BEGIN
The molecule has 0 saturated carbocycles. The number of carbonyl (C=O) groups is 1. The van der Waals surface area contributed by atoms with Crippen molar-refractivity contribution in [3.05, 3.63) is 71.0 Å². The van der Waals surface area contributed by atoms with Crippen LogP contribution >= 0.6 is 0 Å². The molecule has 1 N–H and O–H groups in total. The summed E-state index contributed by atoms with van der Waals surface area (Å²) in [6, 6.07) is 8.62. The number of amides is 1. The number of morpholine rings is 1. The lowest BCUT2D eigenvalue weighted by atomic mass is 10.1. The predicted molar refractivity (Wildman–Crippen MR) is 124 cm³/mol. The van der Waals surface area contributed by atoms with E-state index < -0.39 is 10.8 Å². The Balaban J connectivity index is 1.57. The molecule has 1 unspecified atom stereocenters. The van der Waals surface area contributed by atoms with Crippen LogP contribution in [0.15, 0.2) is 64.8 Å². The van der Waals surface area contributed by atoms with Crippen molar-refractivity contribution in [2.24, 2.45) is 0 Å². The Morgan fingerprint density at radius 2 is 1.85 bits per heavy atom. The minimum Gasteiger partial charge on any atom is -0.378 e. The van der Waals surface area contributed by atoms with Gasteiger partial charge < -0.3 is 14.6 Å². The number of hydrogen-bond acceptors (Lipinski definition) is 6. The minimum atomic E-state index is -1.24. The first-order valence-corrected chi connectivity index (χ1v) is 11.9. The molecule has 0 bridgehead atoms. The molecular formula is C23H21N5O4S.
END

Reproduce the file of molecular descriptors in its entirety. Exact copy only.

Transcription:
The molecule has 0 saturated carbocycles. The number of carbonyl (C=O) groups is 1. The van der Waals surface area contributed by atoms with Crippen molar-refractivity contribution in [3.05, 3.63) is 71.0 Å². The van der Waals surface area contributed by atoms with Crippen LogP contribution >= 0.6 is 0 Å². The molecule has 1 N–H and O–H groups in total. The summed E-state index contributed by atoms with van der Waals surface area (Å²) in [6, 6.07) is 8.62. The number of amides is 1. The number of morpholine rings is 1. The lowest BCUT2D eigenvalue weighted by atomic mass is 10.1. The predicted molar refractivity (Wildman–Crippen MR) is 124 cm³/mol. The van der Waals surface area contributed by atoms with E-state index < -0.39 is 10.8 Å². The Balaban J connectivity index is 1.57. The molecule has 1 unspecified atom stereocenters. The van der Waals surface area contributed by atoms with Crippen LogP contribution in [0.15, 0.2) is 64.8 Å². The van der Waals surface area contributed by atoms with Crippen molar-refractivity contribution in [2.24, 2.45) is 0 Å². The Morgan fingerprint density at radius 2 is 1.85 bits per heavy atom. The minimum Gasteiger partial charge on any atom is -0.378 e. The van der Waals surface area contributed by atoms with Gasteiger partial charge < -0.3 is 14.6 Å². The number of hydrogen-bond acceptors (Lipinski definition) is 6. The minimum atomic E-state index is -1.24. The first-order valence-corrected chi connectivity index (χ1v) is 11.9. The molecule has 0 bridgehead atoms. The molecular formula is C23H21N5O4S.